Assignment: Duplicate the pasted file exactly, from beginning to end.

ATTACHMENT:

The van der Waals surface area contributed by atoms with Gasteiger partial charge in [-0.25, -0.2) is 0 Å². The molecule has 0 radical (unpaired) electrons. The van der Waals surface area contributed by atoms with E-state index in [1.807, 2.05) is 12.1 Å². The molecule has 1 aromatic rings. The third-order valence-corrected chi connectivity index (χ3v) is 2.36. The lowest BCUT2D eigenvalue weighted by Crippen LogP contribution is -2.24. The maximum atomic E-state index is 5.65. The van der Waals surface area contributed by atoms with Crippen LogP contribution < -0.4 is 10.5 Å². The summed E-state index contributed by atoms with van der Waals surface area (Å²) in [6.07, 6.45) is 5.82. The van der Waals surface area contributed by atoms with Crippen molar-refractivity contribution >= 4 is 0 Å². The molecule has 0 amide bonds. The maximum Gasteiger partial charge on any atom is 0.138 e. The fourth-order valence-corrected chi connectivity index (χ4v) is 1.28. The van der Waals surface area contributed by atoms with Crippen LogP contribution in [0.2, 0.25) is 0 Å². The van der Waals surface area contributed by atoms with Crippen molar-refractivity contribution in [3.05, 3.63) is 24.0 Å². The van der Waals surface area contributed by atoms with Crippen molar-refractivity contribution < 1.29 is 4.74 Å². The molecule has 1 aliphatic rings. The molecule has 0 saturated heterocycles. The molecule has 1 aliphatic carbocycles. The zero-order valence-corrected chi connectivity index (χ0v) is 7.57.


The van der Waals surface area contributed by atoms with Gasteiger partial charge in [-0.25, -0.2) is 0 Å². The molecule has 0 radical (unpaired) electrons. The van der Waals surface area contributed by atoms with E-state index in [1.807, 2.05) is 12.1 Å². The molecule has 1 aromatic rings. The third-order valence-corrected chi connectivity index (χ3v) is 2.36. The lowest BCUT2D eigenvalue weighted by Crippen LogP contribution is -2.24. The maximum atomic E-state index is 5.65. The van der Waals surface area contributed by atoms with Crippen LogP contribution < -0.4 is 10.5 Å². The summed E-state index contributed by atoms with van der Waals surface area (Å²) in [6.07, 6.45) is 5.82. The van der Waals surface area contributed by atoms with Crippen molar-refractivity contribution >= 4 is 0 Å². The molecule has 0 amide bonds. The maximum Gasteiger partial charge on any atom is 0.138 e. The fourth-order valence-corrected chi connectivity index (χ4v) is 1.28. The van der Waals surface area contributed by atoms with Crippen LogP contribution in [0.2, 0.25) is 0 Å². The van der Waals surface area contributed by atoms with Crippen molar-refractivity contribution in [3.05, 3.63) is 24.0 Å². The van der Waals surface area contributed by atoms with Crippen molar-refractivity contribution < 1.29 is 4.74 Å². The molecule has 1 aliphatic rings. The molecule has 0 saturated heterocycles. The molecule has 1 aliphatic carbocycles. The zero-order valence-corrected chi connectivity index (χ0v) is 7.57.